There is a 7-year track record now and no examples of investors being ripped off. However. we know that in Prosper’s early days there were many investors who suffered losses (due to lax underwriting that improved dramatically in 2009) but investors who lose money today do so because of poor diversification. This is something that can be easily avoided by doing a small amount of research on p2p lending best practices.
I scour social media and the internet every day for mentions of p2p lending. The only people who complain on a regular basis are borrowers who have been rejected for a loan. Investors are not complaining about Lending Club or Prosper. P2P lending is coming of age and proving itself month after month with investors.
A Safer Investment Than the Stock Market?
I have been investing in the stock market now for over two decades. I have seen the dot-com bubble and crash of 2000-01 and the financial crisis of 2008. One thing every investor knows today is that the stock market can go up as well as down and it can do so quickly. This is one of the reasons why there is not much excitement about the new stock market highs that have been reached recently. We have been burned before.
I look at my p2p lending accounts and I see a different picture. Every month my account totals go up – it happens consistently with remarkably small deviations. So, I ask the question again to securities regulators: what are you afraid of about p2p lending?
What to do if Your State Does Not Allow P2P Lending
The list of securities regulators for every state is provided here on the North American Securities Administrators Association website. Make your voice heard and contact your state regulator. Tell them it is ludicrous that you cannot invest in what is becoming a proven asset class. You should also call your state representatives, particularly those politicians who oversee Finance Committees in your state.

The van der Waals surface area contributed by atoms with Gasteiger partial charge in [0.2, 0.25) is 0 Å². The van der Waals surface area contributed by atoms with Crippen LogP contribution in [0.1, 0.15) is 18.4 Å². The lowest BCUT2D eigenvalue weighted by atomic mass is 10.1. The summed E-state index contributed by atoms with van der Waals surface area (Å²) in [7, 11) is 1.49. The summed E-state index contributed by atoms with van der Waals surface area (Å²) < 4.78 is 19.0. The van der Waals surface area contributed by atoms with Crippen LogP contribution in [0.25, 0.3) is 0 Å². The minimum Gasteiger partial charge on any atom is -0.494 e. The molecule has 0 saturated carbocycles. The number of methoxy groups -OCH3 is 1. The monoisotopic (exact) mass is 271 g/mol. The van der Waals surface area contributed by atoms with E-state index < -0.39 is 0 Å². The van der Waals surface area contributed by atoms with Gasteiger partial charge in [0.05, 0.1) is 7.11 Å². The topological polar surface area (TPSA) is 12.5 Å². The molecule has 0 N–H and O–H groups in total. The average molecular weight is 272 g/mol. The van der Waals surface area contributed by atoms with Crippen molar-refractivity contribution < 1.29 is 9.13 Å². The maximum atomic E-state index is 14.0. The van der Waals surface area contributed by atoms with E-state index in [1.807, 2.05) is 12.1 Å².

I happen to be lucky. I live in a state (Colorado) that blesses p2p lending as an investment. But if I happened to live in Ohio, Vermont or Kansas then I would have had to chose a different career. Then, of course, there are those states that “kind of allow” p2p lending. These are the states that don’t let you invest in new loans but once the loan has been issued you are free to invest in the secondary market. Don’t get me started on how illogical that situation is.
It is common knowledge that Lending Club is planning an IPO some time next year. One little known fact is the “blue sky exemption” rule which means that once they launch an IPO they will suddenly be open to investors in all 50 states. This means that state securities laws will become irrelevant for Lending Club investors then.
So, be patient. We don’t really have to wait for state securities regulators to get a clue. Soon, every investor will be able to enjoy the excellent returns provided by consumer credit. It is only a matter of time.
Peter Renton is the chairman and co-founder of Fintech Nexus, the world’s first and largest digital media and events company focused on fintech. Peter has been writing about fintech since 2010 and he is the author and creator of the Fintech One-on-One Podcast, the first and longest-running fintech interview series. Peter has been interviewed by the Wall Street Journal, Bloomberg, The New York Times, CNBC, CNN, Fortune, NPR, Fox Business News, the Financial Times, and dozens of other publications.